Gathering real-world data — and experience

Categories: General News

When applying to colleges, Jabrail McBride set his sights on NC State and UNC Charlotte. It was only after touring several engineering schools that Jabrail McBride realized UNC Charlotte was the best fit for him. 

“In particular, I found Charlotte’s senior design concept to be much stronger than what the other schools offered,” said McBride, who knew that to earn a bachelor’s degree in engineering, students must complete a capstone course, otherwise known as the “senior design project.” Prospective engineers are often aware of this milestone, but even as an entering first-year student, McBride was already eager to tackle the capstone.

Before McBride began his senior design project, though, he took advantage of real-world experiences, first as a supply chain engineer intern with Krispy Kreme, where he worked directly with a software engineer to implement a new inventory system. 

Next, he worked as an energy and sustainability engineer in the year-long co-op program of Highwoods Properties. In this role, McBride learned firsthand about contributing to sustainability through energy cost savings. The Niner Engineer helped build interval data that quantifies energy cost savings, presented energy performance reports to management and worked with Energy Star certifications to better appreciate the energy and sustainability field. 

In his senior year, McBride delved into the engineering capstone. 

“The senior design process has become one of my most cherished experiences during my time here,” said McBride. “My fellow aspiring engineers and I were entrusted by our industry partner, Atrium Health, with an important orthopedic issue: repeated shoulder dislocations. Our goal was to gather valuable data on surgical techniques to reduce recurrent shoulder dislocations.”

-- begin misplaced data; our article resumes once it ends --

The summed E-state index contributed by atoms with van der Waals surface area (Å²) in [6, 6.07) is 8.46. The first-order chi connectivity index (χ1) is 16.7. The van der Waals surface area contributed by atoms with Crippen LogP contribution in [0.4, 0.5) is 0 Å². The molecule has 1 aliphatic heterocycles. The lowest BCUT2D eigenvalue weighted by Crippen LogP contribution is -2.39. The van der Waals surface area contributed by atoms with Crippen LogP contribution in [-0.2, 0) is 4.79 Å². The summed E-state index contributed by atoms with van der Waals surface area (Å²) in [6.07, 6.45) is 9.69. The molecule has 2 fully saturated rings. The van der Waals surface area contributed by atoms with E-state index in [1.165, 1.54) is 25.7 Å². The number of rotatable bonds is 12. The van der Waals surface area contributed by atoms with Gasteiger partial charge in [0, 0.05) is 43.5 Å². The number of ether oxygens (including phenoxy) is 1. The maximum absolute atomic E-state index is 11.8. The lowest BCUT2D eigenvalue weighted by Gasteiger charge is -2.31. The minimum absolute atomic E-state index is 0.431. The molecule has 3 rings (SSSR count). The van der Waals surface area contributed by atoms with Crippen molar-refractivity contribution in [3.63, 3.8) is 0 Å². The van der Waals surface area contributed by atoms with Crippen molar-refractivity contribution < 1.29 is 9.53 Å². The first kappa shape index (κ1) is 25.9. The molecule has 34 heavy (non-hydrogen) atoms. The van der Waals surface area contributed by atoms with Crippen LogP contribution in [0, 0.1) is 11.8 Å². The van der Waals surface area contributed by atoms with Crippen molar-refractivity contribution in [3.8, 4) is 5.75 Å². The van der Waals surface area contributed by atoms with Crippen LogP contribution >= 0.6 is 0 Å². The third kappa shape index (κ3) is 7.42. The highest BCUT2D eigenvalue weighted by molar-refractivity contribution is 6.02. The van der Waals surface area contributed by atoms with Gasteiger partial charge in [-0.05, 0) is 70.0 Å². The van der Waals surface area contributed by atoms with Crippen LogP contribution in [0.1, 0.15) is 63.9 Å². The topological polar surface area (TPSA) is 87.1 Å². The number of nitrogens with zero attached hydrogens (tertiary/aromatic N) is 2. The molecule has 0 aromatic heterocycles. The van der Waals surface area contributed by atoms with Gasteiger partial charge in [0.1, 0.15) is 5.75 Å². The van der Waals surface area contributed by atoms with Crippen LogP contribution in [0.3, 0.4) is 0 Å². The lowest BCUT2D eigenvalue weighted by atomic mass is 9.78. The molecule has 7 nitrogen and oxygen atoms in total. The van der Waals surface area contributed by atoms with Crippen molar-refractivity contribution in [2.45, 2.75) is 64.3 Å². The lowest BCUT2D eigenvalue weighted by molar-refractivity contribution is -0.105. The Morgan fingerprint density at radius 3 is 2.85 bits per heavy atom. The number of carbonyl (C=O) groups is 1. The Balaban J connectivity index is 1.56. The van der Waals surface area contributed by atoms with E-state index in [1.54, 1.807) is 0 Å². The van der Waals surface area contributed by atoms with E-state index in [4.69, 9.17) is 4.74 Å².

McBride and his team designed and developed a machine that simulates, tests and measures how much force it takes to dislocate a human shoulder. “It uses sensors, weights, and other equipment to essentially ‘pull’ on a cadaver shoulder to simulate injury conditions,” explained McBride.

“We applied the knowledge gained in class to develop a real-world solution to a pressing issue,” explained McBride. The data, and the machine the team built to capture it, will ultimately help reduce repeated shoulder dislocations. In the future, their testing methods could be applied to study other joints and injuries, contributing to broader knowledge of orthopedic biomechanics.

His practical experiences solidified McBride’s decision to pursue a career in engineering where he can identify challenges and contribute to solutions. The internships and senior design project were “immensely challenging and rigorous, but the journey is truly worthwhile,” said McBride. “They definitely influenced my career direction.”  

As he graduates, McBride has secured a full-time associate sales engineer position with Johnson Controls where he will help built environments be healthier and more sustainable.